Theatre Review: Let It Be (2012)

on Thursday, September 27, 2012
'Let It Be' live at The Prince Of Wales Theatre // Words: Alison Potter

'Let It Be' is a new West End jukebox musical featuring the colossal back catalogue of The Beatles’ hits. Celebrating the 50th Anniversary of the world’s most successful rock’n'roll band, the show takes you through from their first album 'Please Please Me' in 1963, right up until 'Let It Be' in 1970.

The West End is no stranger to musical theatre which capitalises on the success of popular music/musicians. 'We Will Rock You', 'Mamma Mia!' and 'The Jersey Boys' have all proved to be very lucrative ventures and the forthcoming Spice Girls musical, 'Viva Forever', is already looking to be another money-spinner for the London theatre district.

It’s surprising that it’s taken so long to capitalise on the Fab Four’s success, especially seeing as they’ve easily surpassed every other musical act to become one of the biggest bands in the world. Their albums continue to sell steadily to this day, with 'Sgt Pepper's Lonely Hearts Club Band' album being one of only three albums ever to have sold over five million copies.

In comparison with other West End musicals, 'Let It Be' has much less emphasis on theatre and much more focus on the uncannily accurate musical performance of the four Beatles impersonators. There’s no plot, bar a chronological set of performances from 'Love Me Do' to 'Let It Be' with a minimal amount of talking in between songs.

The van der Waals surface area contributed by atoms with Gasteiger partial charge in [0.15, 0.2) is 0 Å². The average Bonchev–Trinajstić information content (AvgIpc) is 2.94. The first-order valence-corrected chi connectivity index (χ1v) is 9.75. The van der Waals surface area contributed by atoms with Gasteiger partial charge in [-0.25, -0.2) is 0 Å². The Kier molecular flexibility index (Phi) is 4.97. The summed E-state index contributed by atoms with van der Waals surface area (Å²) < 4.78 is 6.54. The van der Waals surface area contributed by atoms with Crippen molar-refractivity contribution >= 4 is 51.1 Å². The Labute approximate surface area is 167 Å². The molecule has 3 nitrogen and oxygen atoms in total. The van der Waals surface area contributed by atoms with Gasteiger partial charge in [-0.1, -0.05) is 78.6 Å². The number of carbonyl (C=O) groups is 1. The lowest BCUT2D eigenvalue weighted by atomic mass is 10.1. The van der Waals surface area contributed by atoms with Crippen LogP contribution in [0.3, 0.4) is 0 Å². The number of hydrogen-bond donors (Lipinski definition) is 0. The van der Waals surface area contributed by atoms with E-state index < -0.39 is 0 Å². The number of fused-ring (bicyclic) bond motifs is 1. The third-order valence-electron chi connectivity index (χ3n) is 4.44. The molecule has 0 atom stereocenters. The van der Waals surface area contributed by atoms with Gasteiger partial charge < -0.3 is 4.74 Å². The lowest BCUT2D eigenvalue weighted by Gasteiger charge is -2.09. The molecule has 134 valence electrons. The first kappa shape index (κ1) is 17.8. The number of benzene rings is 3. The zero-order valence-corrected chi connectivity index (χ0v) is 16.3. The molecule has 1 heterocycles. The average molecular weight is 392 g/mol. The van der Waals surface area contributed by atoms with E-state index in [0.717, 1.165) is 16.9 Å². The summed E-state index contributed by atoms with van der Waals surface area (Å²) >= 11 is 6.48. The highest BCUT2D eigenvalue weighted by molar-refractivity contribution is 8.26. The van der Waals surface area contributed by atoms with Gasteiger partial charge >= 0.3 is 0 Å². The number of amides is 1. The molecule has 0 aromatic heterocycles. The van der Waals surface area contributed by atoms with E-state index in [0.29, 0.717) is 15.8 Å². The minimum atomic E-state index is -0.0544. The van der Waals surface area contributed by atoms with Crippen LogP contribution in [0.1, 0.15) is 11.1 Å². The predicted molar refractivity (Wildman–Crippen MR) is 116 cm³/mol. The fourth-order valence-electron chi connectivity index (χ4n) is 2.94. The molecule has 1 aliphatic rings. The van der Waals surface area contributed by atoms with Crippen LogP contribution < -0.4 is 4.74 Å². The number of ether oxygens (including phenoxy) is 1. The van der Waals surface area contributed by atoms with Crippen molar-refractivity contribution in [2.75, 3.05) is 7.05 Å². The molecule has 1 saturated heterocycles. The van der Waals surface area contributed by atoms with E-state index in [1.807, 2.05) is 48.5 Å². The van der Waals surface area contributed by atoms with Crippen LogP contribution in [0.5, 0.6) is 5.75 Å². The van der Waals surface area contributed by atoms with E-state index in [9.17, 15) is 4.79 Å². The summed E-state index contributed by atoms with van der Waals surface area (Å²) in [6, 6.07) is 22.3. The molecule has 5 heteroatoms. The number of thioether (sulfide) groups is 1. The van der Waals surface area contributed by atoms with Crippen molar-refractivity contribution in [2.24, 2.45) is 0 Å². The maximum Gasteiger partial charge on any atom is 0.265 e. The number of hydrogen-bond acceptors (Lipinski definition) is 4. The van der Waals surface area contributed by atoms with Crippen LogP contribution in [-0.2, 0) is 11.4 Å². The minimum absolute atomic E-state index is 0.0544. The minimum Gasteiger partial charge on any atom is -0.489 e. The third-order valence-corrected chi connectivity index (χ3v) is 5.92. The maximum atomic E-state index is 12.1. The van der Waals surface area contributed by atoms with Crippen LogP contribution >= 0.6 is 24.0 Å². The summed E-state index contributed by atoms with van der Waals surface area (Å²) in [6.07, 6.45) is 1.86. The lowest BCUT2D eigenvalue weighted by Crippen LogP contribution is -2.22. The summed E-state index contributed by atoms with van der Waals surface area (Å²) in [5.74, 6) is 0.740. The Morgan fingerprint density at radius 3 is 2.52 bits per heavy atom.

The four Beatles most definitely sound the part, and they’re all incredibly accomplished singers and musicians who seem to really know and love the music they’re playing. Both the performers playing John and Paul are able to switch effortlessly between the various guitars and piano making it a superbly fastidious tribute to the famous musical icons.

They also look the part, dressed up in a whole host of iconic Beatles costumes, from the famous Sergeant Pepper uniforms to the bare foot Abbey Road seventies clothes seen on the legendary album cover. They even change their wigs and fake facial to authentically portray their changing looks of the band through the sixties and seventies.

But generally the standout feature of the show (apart from the music obviously) is the wildly inventive staging. Without a storyline, the backdrops have to do a lot of the work as the musicians recreate the Fab Four’s most noted gigs.

The multimedia rich sets imitate everything from The Cavern Club to the Royal Variety Show performance – the one where John Lennon famously asked the audience to rattle their jewellery instead of clapping. They play the famous 1965 concert at Shea Stadium, where over 55,000 screaming girls packed in to see them play at the height of Beatlemania and they take a psychedelic LSD-tinged trip through the Magical Mystery Tour.

There are giant TV screens on the sides of the stage which show various projections and short film sequences, each representing the specific mood and musical period. There are Terry Gillam-esque Monty Python animations, 'Yellow Submarine' cartoons, but a particular highlight was 'Lucy In The Sky With Diamonds', which incorporated 3D light projections that magically filled the Prince of Wales Theatre with whole host of tiny stars.

'Let It Be' recreates the experience the experience of seeing 'The Beatles' live for anyone who didn’t get to the first time round (which is a substantial number of people as the band apparently stopped performing in 1966). There’s a complete mix of ages, from grandparents to grandchildren, but everyone is enthusiastic and eager to get up on their feet, sing-along and dance to their favourite tracks.

For those that don’t fancy watching a Beatles tribute act run through their back catalogue, certainly give it a miss, but for those interested in a night of fantastic set pieces and wonderful music that provided the soundtrack to a decade, 'Let It Be' won’t disappoint.

'Let It Be' is at the Prince of Wales Theatre, London, W1, booking until 19th January 2013. Find more info at

msn spaces tracker